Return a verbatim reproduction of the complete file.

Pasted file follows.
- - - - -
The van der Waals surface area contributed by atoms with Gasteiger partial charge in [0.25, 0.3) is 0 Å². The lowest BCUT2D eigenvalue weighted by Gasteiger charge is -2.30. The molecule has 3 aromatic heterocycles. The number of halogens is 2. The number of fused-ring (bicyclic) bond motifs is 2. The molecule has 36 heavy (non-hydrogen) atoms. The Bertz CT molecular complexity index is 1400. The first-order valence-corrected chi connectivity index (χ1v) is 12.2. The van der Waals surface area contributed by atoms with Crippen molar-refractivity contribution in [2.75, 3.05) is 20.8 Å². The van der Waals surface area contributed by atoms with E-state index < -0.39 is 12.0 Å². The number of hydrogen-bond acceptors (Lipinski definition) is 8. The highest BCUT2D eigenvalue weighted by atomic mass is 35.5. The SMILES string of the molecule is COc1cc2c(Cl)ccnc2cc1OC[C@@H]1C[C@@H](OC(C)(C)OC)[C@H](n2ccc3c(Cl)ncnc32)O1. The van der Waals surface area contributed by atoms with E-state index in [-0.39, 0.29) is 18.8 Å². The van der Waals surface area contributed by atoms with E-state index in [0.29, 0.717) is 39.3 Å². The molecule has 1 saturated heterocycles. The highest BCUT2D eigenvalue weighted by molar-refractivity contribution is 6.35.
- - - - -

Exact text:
The van der Waals surface area contributed by atoms with Gasteiger partial charge in [0.25, 0.3) is 0 Å². The lowest BCUT2D eigenvalue weighted by Gasteiger charge is -2.30. The molecule has 3 aromatic heterocycles. The number of halogens is 2. The number of fused-ring (bicyclic) bond motifs is 2. The molecule has 36 heavy (non-hydrogen) atoms. The Bertz CT molecular complexity index is 1400. The first-order valence-corrected chi connectivity index (χ1v) is 12.2. The van der Waals surface area contributed by atoms with Crippen molar-refractivity contribution in [2.75, 3.05) is 20.8 Å². The van der Waals surface area contributed by atoms with E-state index < -0.39 is 12.0 Å². The number of hydrogen-bond acceptors (Lipinski definition) is 8. The highest BCUT2D eigenvalue weighted by atomic mass is 35.5. The SMILES string of the molecule is COc1cc2c(Cl)ccnc2cc1OC[C@@H]1C[C@@H](OC(C)(C)OC)[C@H](n2ccc3c(Cl)ncnc32)O1. The van der Waals surface area contributed by atoms with E-state index in [-0.39, 0.29) is 18.8 Å². The van der Waals surface area contributed by atoms with E-state index in [0.29, 0.717) is 39.3 Å². The molecule has 1 saturated heterocycles. The highest BCUT2D eigenvalue weighted by molar-refractivity contribution is 6.35.